Presentation Title

A-4 Welcoming Nonverbal Behavior: A Case Study of Group Communication and Visitor Impressions

Presenter Information

Katelyn Ruiz, Andrews University

Presenter Status

MA Student, Department of Communication

Location

Buller Room 108

Start Date

1-11-2013 3:45 PM

End Date

1-11-2013 4:00 PM

Presentation Abstract

With consideration for interpersonal communications within a group setting, the literature suggests that specific nonverbal behaviors can positively influence the development of relationships between communicators. This study sought to identify and represent those behaviors and their relationship to a visitor’s perception of welcome. Following video- and photo-elicitation interviews with the 20 student volunteers in this qualitative case study, data was collected and coded to reveal three overlapping categories of nonverbal behavior that impact a visitor’s first-time experience in a Seventh-day Adventist Church. The repeated, consistent, congruent actions identified as kinesics, chronemics, and proxemics were seen to correlate with either a positive or negative participant reflection on the overall encounter. This information is compounded by the significant expansion of the communication model to include elements of attribution theory and expectancy violations theory in predicting the outcome of a nonverbal communicative encounter. Based on the identified behaviors, including handshaking; head nodding; leaning; smiling; a longer, but regulated length of interaction; socially-anticipated times of service; and spontaneous member-initiated encounters, recommendations can be provided to the church site and additional parochial groups interested in improving the welcoming visitor culture of their community.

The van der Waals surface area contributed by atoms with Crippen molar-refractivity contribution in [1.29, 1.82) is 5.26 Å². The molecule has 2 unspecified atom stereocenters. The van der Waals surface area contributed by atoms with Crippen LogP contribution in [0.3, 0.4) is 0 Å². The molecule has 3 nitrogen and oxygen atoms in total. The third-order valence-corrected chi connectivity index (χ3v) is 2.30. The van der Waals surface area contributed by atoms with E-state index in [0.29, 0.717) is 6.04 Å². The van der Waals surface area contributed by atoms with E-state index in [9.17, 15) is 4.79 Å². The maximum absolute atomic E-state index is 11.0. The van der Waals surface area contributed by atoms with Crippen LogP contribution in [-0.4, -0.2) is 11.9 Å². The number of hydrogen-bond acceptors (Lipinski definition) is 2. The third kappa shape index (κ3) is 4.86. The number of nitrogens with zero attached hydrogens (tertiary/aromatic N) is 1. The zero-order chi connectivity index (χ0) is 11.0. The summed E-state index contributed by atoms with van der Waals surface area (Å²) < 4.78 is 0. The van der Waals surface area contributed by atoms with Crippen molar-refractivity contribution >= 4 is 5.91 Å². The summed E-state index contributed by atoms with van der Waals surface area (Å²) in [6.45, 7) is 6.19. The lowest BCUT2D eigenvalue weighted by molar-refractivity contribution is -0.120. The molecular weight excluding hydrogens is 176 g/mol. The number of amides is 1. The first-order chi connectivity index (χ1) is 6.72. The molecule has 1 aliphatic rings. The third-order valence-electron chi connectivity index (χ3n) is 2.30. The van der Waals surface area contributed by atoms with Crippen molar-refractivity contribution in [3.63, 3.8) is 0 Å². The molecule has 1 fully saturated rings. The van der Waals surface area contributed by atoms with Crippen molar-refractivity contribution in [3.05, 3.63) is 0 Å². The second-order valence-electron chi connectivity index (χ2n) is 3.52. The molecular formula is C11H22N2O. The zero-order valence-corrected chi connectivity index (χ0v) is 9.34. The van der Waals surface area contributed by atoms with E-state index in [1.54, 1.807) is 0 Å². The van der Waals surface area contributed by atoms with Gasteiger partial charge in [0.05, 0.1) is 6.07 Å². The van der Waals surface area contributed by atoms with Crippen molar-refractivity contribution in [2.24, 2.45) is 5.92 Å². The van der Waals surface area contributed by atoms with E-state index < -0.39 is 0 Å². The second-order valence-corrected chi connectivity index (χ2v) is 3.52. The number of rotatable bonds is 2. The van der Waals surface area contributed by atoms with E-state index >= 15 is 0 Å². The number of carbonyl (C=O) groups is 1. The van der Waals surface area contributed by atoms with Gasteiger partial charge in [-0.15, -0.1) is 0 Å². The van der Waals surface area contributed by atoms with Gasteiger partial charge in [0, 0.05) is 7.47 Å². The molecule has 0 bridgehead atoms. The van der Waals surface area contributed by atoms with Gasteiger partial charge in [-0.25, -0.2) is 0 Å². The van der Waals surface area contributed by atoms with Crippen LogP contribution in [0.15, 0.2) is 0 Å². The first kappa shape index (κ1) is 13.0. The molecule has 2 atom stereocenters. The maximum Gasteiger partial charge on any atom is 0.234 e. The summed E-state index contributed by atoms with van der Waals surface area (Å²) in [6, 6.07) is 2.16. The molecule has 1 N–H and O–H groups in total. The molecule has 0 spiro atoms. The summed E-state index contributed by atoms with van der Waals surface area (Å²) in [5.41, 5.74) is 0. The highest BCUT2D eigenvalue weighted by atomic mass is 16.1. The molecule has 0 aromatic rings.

This document is currently not available here.

Share

COinS
 
Nov 1st, 3:45 PM Nov 1st, 4:00 PM

A-4 Welcoming Nonverbal Behavior: A Case Study of Group Communication and Visitor Impressions

Buller Room 108

With consideration for interpersonal communications within a group setting, the literature suggests that specific nonverbal behaviors can positively influence the development of relationships between communicators. This study sought to identify and represent those behaviors and their relationship to a visitor’s perception of welcome. Following video- and photo-elicitation interviews with the 20 student volunteers in this qualitative case study, data was collected and coded to reveal three overlapping categories of nonverbal behavior that impact a visitor’s first-time experience in a Seventh-day Adventist Church. The repeated, consistent, congruent actions identified as kinesics, chronemics, and proxemics were seen to correlate with either a positive or negative participant reflection on the overall encounter. This information is compounded by the significant expansion of the communication model to include elements of attribution theory and expectancy violations theory in predicting the outcome of a nonverbal communicative encounter. Based on the identified behaviors, including handshaking; head nodding; leaning; smiling; a longer, but regulated length of interaction; socially-anticipated times of service; and spontaneous member-initiated encounters, recommendations can be provided to the church site and additional parochial groups interested in improving the welcoming visitor culture of their community.